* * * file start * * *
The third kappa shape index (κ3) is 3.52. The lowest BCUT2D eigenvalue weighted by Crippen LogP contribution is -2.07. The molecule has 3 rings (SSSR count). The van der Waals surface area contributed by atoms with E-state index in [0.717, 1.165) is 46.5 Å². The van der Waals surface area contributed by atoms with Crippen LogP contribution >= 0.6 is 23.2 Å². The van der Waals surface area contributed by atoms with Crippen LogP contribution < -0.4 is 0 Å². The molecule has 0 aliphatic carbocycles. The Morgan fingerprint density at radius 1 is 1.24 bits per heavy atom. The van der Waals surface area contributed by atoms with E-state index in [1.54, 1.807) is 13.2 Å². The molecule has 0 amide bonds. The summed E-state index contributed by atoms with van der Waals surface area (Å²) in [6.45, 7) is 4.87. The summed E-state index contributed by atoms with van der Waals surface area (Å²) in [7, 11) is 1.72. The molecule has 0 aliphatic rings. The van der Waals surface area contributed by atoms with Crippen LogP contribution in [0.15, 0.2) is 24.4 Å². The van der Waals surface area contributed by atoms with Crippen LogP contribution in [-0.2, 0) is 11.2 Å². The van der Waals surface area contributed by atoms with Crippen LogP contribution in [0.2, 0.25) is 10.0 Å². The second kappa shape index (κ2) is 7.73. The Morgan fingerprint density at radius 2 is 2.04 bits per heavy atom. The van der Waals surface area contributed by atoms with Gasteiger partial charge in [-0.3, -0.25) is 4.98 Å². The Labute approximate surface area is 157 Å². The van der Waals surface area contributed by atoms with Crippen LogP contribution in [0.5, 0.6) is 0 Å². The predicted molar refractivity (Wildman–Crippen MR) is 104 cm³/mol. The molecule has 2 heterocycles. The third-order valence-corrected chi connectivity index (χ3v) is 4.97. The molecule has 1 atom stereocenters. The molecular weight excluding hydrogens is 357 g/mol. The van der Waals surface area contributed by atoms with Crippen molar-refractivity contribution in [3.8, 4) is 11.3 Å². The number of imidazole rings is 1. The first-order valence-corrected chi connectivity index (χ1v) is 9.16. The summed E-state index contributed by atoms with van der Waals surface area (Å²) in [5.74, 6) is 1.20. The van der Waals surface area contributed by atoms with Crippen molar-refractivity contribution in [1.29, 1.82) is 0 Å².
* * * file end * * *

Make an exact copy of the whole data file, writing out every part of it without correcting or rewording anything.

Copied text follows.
The third kappa shape index (κ3) is 3.52. The lowest BCUT2D eigenvalue weighted by Crippen LogP contribution is -2.07. The molecule has 3 rings (SSSR count). The van der Waals surface area contributed by atoms with E-state index in [0.717, 1.165) is 46.5 Å². The van der Waals surface area contributed by atoms with Crippen LogP contribution >= 0.6 is 23.2 Å². The van der Waals surface area contributed by atoms with Crippen LogP contribution < -0.4 is 0 Å². The molecule has 0 aliphatic carbocycles. The Morgan fingerprint density at radius 1 is 1.24 bits per heavy atom. The van der Waals surface area contributed by atoms with E-state index in [1.54, 1.807) is 13.2 Å². The molecule has 0 amide bonds. The summed E-state index contributed by atoms with van der Waals surface area (Å²) in [6.45, 7) is 4.87. The summed E-state index contributed by atoms with van der Waals surface area (Å²) in [7, 11) is 1.72. The molecule has 0 aliphatic rings. The van der Waals surface area contributed by atoms with Crippen LogP contribution in [0.15, 0.2) is 24.4 Å². The van der Waals surface area contributed by atoms with Crippen LogP contribution in [-0.2, 0) is 11.2 Å². The van der Waals surface area contributed by atoms with Crippen LogP contribution in [0.2, 0.25) is 10.0 Å². The second kappa shape index (κ2) is 7.73. The Morgan fingerprint density at radius 2 is 2.04 bits per heavy atom. The van der Waals surface area contributed by atoms with Gasteiger partial charge in [-0.3, -0.25) is 4.98 Å². The Labute approximate surface area is 157 Å². The van der Waals surface area contributed by atoms with Crippen LogP contribution in [0.5, 0.6) is 0 Å². The predicted molar refractivity (Wildman–Crippen MR) is 104 cm³/mol. The molecule has 2 heterocycles. The third-order valence-corrected chi connectivity index (χ3v) is 4.97. The molecule has 1 atom stereocenters. The molecular weight excluding hydrogens is 357 g/mol. The van der Waals surface area contributed by atoms with Crippen molar-refractivity contribution in [3.8, 4) is 11.3 Å². The number of imidazole rings is 1. The first-order valence-corrected chi connectivity index (χ1v) is 9.16. The summed E-state index contributed by atoms with van der Waals surface area (Å²) in [5.74, 6) is 1.20. The van der Waals surface area contributed by atoms with Crippen molar-refractivity contribution in [1.29, 1.82) is 0 Å².